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What are the principles and patterns that go into writing effective XSLT?

When I say "effective" I mean that it is

  1. Well-structured and readable
  2. Simple, concise
  3. Efficient (i.e. has good performance)

In short, I'm looking for the best practices for XSLT.

I've already seen the question regarding efficiency, but efficient code loses its value if you can't understand what it's doing.

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5 Answers 5

up vote 4 down vote accepted

I think that a good way to answer this question would to approach it from the other side. What practices make XSLT ineffective, and why?

Some of the things that I've seen that result in ineffective XSLT:

  1. Overuse of for-each. Everyone's said it; I'm saying it again. I find that for-each is often a sign of the developer trying to employ traditional programming techniques in a declarative language.

  2. Underutilizing XPath. A lot of bad XSLT I've seen exists purely because the developer didn't understand predicates, axis specifiers, position(), and current(), and so he implemented logic using XSLT constructs instead.

  3. Underutilizing metadata. You can sometimes eliminate an enormous amount of XSLT by providing your transform with metadata.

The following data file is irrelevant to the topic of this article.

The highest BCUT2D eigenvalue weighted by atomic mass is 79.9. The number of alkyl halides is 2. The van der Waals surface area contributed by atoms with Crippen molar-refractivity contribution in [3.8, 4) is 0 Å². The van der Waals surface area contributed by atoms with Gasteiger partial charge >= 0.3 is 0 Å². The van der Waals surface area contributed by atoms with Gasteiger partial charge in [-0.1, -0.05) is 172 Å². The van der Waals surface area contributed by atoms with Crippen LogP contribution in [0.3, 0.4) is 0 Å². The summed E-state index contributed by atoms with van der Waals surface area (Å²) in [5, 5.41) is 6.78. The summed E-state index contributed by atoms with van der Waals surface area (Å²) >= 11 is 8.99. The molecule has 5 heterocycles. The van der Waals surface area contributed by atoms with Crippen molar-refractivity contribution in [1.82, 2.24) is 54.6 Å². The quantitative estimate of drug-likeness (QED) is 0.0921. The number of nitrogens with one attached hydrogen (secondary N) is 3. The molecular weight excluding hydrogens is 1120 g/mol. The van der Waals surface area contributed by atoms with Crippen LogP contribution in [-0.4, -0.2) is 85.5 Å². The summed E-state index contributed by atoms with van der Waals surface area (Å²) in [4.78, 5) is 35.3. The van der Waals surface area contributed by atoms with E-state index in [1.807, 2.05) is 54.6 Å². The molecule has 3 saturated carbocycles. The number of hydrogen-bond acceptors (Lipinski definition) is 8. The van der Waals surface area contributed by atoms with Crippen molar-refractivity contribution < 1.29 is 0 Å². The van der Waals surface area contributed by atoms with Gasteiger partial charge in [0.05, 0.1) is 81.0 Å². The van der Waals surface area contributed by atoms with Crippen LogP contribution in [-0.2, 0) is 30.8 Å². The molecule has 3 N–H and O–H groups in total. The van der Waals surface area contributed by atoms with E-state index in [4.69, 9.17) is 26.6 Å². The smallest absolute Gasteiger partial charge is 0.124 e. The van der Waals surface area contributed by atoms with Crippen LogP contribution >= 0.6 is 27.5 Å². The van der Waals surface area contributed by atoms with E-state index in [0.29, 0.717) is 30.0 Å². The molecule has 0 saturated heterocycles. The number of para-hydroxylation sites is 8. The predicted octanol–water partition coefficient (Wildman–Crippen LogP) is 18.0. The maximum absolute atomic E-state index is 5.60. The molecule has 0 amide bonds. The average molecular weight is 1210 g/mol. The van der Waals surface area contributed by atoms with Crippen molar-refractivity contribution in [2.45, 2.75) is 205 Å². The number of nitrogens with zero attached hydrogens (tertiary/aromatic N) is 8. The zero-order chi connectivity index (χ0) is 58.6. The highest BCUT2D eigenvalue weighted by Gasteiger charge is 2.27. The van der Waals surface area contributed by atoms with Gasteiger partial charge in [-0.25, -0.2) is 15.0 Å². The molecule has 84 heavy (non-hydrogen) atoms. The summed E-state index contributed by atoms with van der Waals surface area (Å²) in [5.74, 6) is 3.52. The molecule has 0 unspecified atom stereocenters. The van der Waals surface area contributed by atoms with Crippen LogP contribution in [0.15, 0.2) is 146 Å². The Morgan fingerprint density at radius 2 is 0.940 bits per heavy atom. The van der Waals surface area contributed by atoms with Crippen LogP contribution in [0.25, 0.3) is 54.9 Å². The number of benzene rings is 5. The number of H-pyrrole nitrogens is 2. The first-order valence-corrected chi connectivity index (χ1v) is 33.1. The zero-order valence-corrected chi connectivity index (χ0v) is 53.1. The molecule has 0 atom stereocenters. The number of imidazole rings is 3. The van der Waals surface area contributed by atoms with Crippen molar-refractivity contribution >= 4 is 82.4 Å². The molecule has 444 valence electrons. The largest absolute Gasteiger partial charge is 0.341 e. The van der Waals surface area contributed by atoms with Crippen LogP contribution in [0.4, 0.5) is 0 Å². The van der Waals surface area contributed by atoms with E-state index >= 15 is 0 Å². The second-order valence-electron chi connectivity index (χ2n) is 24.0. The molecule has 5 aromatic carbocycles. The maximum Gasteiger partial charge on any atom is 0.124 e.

4. Underutilizing pre-processing. If, for instance, an XML document contains data that has to be parsed using XSLT string manipulation, it's often much simpler to do all of the parsing outside of XSLT and either add the parsed results to the XML or pass the parsed results as an argument to the transform. I've seen some remarkably unmaintainable XSLT implementing business logic that would be trivial to implement in C# or Python.

The biggest problem that I'm running into in my own XSLT world (I have several 3,000+ line transforms that I'm maintaining) is dead code. I'm certain that there are templates in my transforms that will never be used again, because the conditions they're testing for will never arise again. There's no way to determine programmatically if something like <xsl:template match="SomeField[contains(., "some value")]> is alive or dead, because it's contingent on something that metadata can't tell you.

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Hi Robert, one way to minimize dead code is to use a library of functions/templates, such as FXSL. Then probably, you'd never have to write a 3000+ line transformation. One of the most comlex stylesheet I have ever written -- a parser for XPath 2.0 is just 657 lines. Of course, many FXSL funcs. used –  Dimitre Novatchev Apr 16 '09 at 3:10